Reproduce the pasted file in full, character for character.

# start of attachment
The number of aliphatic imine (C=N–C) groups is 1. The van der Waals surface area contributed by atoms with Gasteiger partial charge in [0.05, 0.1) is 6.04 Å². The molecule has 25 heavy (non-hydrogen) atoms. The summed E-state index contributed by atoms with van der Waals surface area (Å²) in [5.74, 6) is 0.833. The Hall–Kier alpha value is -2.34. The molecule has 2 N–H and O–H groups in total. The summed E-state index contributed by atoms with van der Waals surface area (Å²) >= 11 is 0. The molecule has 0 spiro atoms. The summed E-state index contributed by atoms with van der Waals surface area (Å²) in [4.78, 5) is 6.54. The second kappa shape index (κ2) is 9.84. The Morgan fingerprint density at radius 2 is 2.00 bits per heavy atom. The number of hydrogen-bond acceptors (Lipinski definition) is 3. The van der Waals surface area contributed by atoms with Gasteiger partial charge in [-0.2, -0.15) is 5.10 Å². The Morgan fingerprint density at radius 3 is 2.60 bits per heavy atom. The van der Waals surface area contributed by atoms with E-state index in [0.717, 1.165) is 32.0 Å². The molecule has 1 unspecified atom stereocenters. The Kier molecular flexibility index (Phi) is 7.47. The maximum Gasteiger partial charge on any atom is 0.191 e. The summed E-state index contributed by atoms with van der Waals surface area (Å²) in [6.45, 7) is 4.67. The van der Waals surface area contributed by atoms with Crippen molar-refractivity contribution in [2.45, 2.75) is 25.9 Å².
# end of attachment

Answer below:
The number of aliphatic imine (C=N–C) groups is 1. The van der Waals surface area contributed by atoms with Gasteiger partial charge in [0.05, 0.1) is 6.04 Å². The molecule has 25 heavy (non-hydrogen) atoms. The summed E-state index contributed by atoms with van der Waals surface area (Å²) in [5.74, 6) is 0.833. The Hall–Kier alpha value is -2.34. The molecule has 2 N–H and O–H groups in total. The summed E-state index contributed by atoms with van der Waals surface area (Å²) >= 11 is 0. The molecule has 0 spiro atoms. The summed E-state index contributed by atoms with van der Waals surface area (Å²) in [4.78, 5) is 6.54. The second kappa shape index (κ2) is 9.84. The Morgan fingerprint density at radius 2 is 2.00 bits per heavy atom. The number of hydrogen-bond acceptors (Lipinski definition) is 3. The van der Waals surface area contributed by atoms with Gasteiger partial charge in [-0.2, -0.15) is 5.10 Å². The Morgan fingerprint density at radius 3 is 2.60 bits per heavy atom. The van der Waals surface area contributed by atoms with E-state index in [0.717, 1.165) is 32.0 Å². The molecule has 1 unspecified atom stereocenters. The Kier molecular flexibility index (Phi) is 7.47. The maximum Gasteiger partial charge on any atom is 0.191 e. The summed E-state index contributed by atoms with van der Waals surface area (Å²) in [6.45, 7) is 4.67. The van der Waals surface area contributed by atoms with Crippen molar-refractivity contribution in [2.45, 2.75) is 25.9 Å².